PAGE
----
Seitan is a veggie foodstuff made from wheat gluten. I buy the Arrowhead mills mix and follow the directions. Mix seitan powerder (which the ingredients say is largely wheat glutten), kneed for a few minutes, let rest, cut into pieces (roughly 2 X 2 X 2) and simmer in a soy sauce, ginger, water and kombu broth for two to four hours. Kombu is a sea vegetable that forms the base of many Japanese soup stocks and its use in the broth is optional. The seitan can then be cut into thin strips and added to stir fries, stews or any other dish where you might use beef. Seitan is quite beef-like, but lighter and with a slightly different texture.
I mainly do two things with seitan--Seitan Stew and Seitan with Brown Sauce. I believe the Brown Suace is what often gets called a Sezchuan suace in Chinese-American restaurants.
The seitan stew basically comes from the recipe book in the Arrowhead Mills package. Saute a few chopped onions with garlic, and when soft or brown add a few cups of water and several cups of chopped vegetables (carots, potatos, parsnips, peas, ect) and the sliced sietan. Simmer untill the veggies are done; spice with thyme and parsely and perhaps thicken with a bit of cornstarch solution. Its an inexact recipe as most stew are, but satisfying on a cold day.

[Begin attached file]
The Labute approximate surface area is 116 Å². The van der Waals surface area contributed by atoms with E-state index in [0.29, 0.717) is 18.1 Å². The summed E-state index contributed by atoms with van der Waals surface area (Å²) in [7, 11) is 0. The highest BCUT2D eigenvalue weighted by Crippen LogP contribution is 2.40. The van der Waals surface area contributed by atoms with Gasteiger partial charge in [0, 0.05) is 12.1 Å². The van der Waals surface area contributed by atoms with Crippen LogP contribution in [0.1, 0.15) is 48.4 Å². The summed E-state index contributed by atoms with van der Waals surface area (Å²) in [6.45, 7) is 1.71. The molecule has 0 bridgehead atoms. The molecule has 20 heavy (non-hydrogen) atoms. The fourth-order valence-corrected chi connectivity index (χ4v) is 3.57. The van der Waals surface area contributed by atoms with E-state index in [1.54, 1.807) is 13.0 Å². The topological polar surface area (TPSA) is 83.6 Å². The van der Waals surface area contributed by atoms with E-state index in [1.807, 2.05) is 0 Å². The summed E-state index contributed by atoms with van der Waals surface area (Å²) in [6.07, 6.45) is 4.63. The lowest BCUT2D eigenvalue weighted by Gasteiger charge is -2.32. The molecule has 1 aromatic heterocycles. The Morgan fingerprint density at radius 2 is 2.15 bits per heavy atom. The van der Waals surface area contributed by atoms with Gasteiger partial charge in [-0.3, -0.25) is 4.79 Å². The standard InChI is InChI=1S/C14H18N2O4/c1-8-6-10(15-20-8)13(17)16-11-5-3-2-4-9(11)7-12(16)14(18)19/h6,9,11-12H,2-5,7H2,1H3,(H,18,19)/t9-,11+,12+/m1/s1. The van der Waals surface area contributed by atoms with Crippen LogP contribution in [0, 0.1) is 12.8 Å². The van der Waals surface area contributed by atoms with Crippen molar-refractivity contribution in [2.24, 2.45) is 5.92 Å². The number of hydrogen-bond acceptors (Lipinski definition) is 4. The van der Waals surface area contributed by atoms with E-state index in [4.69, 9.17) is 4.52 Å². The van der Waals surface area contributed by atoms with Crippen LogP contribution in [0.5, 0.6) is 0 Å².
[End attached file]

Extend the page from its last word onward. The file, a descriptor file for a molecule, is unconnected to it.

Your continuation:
My basic brown (Sezchuan) sauce is a tablespoon of miso, a half a teaspon of sugar, a teaspoon or so of black bean suace or chili paste with garlic, a few tablespoons of soy sauce and some white vinegar--all thined out with about a half a cup of water. Stir fry garlic and ginger in sesame oil and add the usual suspects suspects (onions or leeks and maybe carrots, eggplant, or brocoli); add the sliced seitan toward the end. After all this is almost cooked, pour in the sauce and, if need be, thicken with cornstarch. Serve over rice, ladeling a bit more sauce and topping with green onions if you have them.